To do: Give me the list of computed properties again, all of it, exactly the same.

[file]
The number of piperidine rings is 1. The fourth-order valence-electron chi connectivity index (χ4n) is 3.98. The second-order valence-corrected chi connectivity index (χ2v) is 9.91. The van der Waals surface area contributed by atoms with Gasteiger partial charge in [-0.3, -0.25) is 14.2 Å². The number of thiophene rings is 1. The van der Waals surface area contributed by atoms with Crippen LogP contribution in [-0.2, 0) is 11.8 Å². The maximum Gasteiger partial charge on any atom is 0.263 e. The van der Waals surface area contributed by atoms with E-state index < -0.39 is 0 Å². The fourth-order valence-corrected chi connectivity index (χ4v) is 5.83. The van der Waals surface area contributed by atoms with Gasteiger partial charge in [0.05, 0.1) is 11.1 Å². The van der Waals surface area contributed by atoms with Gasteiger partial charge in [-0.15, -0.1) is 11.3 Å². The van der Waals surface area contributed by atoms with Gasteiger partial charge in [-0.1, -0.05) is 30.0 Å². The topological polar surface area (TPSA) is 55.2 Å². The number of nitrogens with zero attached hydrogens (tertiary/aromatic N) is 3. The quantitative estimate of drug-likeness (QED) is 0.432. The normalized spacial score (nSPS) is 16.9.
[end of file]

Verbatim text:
The number of piperidine rings is 1. The fourth-order valence-electron chi connectivity index (χ4n) is 3.98. The second-order valence-corrected chi connectivity index (χ2v) is 9.91. The van der Waals surface area contributed by atoms with Gasteiger partial charge in [-0.3, -0.25) is 14.2 Å². The number of thiophene rings is 1. The van der Waals surface area contributed by atoms with Crippen LogP contribution in [-0.2, 0) is 11.8 Å². The maximum Gasteiger partial charge on any atom is 0.263 e. The van der Waals surface area contributed by atoms with E-state index < -0.39 is 0 Å². The fourth-order valence-corrected chi connectivity index (χ4v) is 5.83. The van der Waals surface area contributed by atoms with Gasteiger partial charge in [0.05, 0.1) is 11.1 Å². The van der Waals surface area contributed by atoms with Gasteiger partial charge in [-0.15, -0.1) is 11.3 Å². The van der Waals surface area contributed by atoms with Gasteiger partial charge in [-0.1, -0.05) is 30.0 Å². The topological polar surface area (TPSA) is 55.2 Å². The number of nitrogens with zero attached hydrogens (tertiary/aromatic N) is 3. The quantitative estimate of drug-likeness (QED) is 0.432. The normalized spacial score (nSPS) is 16.9.